The Albertine Book Club Reads ‘Black Moses’ by Alain Mabanckou
Cécile David-Weill and Caroline Weber will moderate our group discussion on Alain Mabanckou’s Black Moses, translated from the French by Helen Stevenson (The New Press).
Black Moses is the picaresque and wildly entertaining story of a boy in the Congo who escapes a terrifying orphanage and ends up being raised by a group of thieves in Pointe-Noire in the 1970s and 1980s. A rollicking and charming novel that has been described as being like Oliver Twist in 1970s Congo-Brazzaville.
The Albertine Book Club is free and open to Albertine members and students with a valid student ID card! Join the Albertine community and engage with French culture at a whole new level! Here is a unique opportunity to meet and talk with other French culture lovers over a glass of French wine ! French and English speakers are welcome ! Please find more info on how to become an Albertine member here.
CECILE DAVID-WEILL is a French and American author. She published her first novel, Beguin (Grasset, 1996) under the name of Cécile de la Baume, which was released in English translation as Crush (Grove, 1997). She is the author of Femme de (Grasset, 2002), Les Prétendants (Grasset, 2010, translated into English as The Suitors (Other Press, 2012). Cécile David-Weill is also a regular contributor to the online French news magazine Le Point with a column entitled Letters from New York. She has recently published Parents sous influence: Est-on condamné à reproduire l’éducation de ses parents ? (Odile Jacob, 2016).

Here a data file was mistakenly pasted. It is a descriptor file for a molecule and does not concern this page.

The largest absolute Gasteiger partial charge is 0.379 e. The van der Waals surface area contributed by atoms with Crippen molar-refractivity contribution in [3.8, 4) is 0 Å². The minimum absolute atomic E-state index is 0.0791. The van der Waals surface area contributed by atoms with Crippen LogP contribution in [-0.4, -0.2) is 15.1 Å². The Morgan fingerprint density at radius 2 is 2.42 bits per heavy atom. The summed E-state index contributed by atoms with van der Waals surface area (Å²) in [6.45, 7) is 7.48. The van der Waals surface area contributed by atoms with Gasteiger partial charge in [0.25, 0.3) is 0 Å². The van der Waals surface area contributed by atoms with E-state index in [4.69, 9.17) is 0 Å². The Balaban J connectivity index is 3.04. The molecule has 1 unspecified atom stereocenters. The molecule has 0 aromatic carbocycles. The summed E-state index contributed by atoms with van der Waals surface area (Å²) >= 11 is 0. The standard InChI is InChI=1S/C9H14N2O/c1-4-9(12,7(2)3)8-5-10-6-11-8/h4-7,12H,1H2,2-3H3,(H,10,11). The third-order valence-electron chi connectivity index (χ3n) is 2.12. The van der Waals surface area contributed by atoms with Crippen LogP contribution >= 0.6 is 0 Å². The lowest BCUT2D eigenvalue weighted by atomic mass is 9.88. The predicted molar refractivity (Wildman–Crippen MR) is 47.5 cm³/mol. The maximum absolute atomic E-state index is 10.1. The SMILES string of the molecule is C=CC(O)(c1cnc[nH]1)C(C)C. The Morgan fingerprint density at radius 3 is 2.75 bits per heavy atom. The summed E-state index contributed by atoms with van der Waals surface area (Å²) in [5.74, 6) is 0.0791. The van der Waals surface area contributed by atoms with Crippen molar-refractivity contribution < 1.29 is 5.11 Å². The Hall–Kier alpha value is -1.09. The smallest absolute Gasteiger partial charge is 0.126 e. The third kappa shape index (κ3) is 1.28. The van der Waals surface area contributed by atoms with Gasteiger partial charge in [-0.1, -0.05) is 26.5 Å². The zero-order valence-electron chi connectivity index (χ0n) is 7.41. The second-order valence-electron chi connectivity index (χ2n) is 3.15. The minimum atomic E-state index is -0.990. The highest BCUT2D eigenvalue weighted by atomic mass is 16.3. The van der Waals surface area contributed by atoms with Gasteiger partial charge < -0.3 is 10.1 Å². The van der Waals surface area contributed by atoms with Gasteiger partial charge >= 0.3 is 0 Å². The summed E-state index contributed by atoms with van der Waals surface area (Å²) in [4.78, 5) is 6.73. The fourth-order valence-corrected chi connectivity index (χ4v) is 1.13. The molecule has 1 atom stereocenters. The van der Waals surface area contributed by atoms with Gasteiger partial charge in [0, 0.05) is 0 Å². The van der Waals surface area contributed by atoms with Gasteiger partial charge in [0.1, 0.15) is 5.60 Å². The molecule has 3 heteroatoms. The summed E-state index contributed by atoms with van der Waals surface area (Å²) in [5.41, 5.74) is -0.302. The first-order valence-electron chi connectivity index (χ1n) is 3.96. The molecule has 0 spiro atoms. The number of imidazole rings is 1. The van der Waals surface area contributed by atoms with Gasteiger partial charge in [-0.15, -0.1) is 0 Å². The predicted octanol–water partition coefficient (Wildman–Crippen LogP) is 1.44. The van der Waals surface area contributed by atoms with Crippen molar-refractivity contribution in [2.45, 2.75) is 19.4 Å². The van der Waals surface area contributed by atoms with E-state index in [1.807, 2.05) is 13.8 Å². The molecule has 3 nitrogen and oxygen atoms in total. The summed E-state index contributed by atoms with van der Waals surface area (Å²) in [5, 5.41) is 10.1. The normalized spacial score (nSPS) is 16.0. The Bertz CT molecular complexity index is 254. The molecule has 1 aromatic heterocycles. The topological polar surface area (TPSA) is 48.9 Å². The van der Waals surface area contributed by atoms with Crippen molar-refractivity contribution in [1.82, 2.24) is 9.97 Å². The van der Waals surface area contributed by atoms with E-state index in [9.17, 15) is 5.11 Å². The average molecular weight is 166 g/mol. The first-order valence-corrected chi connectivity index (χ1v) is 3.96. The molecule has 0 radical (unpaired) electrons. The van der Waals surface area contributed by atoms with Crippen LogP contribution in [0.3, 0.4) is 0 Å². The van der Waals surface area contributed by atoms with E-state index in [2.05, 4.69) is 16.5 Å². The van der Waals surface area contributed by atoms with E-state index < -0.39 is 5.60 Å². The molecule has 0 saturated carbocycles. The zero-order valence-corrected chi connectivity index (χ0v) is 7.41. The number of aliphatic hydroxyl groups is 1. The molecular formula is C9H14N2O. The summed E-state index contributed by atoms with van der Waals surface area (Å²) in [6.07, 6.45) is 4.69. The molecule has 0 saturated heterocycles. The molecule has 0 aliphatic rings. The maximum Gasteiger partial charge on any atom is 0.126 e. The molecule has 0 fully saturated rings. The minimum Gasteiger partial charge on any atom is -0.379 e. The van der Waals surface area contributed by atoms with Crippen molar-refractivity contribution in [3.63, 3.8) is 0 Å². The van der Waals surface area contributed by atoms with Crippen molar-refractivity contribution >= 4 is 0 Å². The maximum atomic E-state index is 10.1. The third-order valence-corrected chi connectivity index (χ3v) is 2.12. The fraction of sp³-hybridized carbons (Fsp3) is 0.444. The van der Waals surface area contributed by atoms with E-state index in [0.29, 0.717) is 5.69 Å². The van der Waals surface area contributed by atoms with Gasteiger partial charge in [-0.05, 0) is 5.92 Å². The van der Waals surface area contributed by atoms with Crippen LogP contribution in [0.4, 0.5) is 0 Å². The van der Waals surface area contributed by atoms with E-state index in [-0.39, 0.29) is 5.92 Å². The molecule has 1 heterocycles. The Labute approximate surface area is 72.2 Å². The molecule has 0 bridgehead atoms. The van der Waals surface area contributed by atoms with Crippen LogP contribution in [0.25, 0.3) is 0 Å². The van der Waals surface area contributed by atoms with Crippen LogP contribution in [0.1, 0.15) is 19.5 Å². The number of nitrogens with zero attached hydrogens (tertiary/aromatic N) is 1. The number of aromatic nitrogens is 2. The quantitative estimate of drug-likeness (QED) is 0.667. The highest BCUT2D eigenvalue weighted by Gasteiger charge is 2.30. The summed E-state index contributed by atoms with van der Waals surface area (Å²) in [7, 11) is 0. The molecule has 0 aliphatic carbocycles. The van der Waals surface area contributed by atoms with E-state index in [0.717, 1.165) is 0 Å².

CAROLINE WEBER received her Ph.D. in French literature from Yale University (1998) and her BA in Literature from Harvard University (summa cum laude, 1991). Before coming to Barnard/Columbia, she taught for seven years at the University of Pennsylvania.
A specialist in eighteenth-century French literature and culture, with particular emphasis on the Enlightenment and the French Revolution, Weber is the author of Terror and its Discontents: Suspect Words and the French Revolution (University of Minnesota Press, 2003), and of Fragments of Revolution (Yale University Press, 2001), an edited volume of essays on revolutionary culture. More recently, she published Queen of Fashion: What Marie-Antoinette Wore to the French Revolution (Henry Holt, 2006/Picador, 2007). A study of the political impact of Marie-Antoinette’s controversial clothing choices, Queen of Fashion made the LA Times best-seller list and was selected as a Notable Book of the Year by The New York Times and a Best Book of the Year by The Washington Post, Book World and Borders Books and Music. Her new book, Proust’s Duchess, will be published next May, with Knopf.